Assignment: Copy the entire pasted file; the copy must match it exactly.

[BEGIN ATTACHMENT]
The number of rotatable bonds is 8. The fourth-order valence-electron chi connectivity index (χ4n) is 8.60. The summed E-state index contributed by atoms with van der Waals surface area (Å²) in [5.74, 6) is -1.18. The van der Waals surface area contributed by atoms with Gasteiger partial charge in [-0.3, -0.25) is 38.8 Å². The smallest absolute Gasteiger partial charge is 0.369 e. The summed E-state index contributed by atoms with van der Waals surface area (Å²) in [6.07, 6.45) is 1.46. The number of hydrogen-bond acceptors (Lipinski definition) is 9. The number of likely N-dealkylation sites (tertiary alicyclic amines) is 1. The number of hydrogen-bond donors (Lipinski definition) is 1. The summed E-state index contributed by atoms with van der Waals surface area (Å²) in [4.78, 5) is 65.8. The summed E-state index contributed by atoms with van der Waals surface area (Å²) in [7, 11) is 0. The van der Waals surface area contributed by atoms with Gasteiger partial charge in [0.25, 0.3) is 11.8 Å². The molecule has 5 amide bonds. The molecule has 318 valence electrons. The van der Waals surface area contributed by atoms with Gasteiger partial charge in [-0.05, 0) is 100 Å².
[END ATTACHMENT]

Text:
The number of rotatable bonds is 8. The fourth-order valence-electron chi connectivity index (χ4n) is 8.60. The summed E-state index contributed by atoms with van der Waals surface area (Å²) in [5.74, 6) is -1.18. The van der Waals surface area contributed by atoms with Gasteiger partial charge in [-0.3, -0.25) is 38.8 Å². The smallest absolute Gasteiger partial charge is 0.369 e. The summed E-state index contributed by atoms with van der Waals surface area (Å²) in [6.07, 6.45) is 1.46. The number of hydrogen-bond acceptors (Lipinski definition) is 9. The number of likely N-dealkylation sites (tertiary alicyclic amines) is 1. The number of hydrogen-bond donors (Lipinski definition) is 1. The summed E-state index contributed by atoms with van der Waals surface area (Å²) in [4.78, 5) is 65.8. The summed E-state index contributed by atoms with van der Waals surface area (Å²) in [7, 11) is 0. The van der Waals surface area contributed by atoms with Gasteiger partial charge in [0.25, 0.3) is 11.8 Å². The molecule has 5 amide bonds. The molecule has 318 valence electrons. The van der Waals surface area contributed by atoms with Gasteiger partial charge in [-0.05, 0) is 100 Å².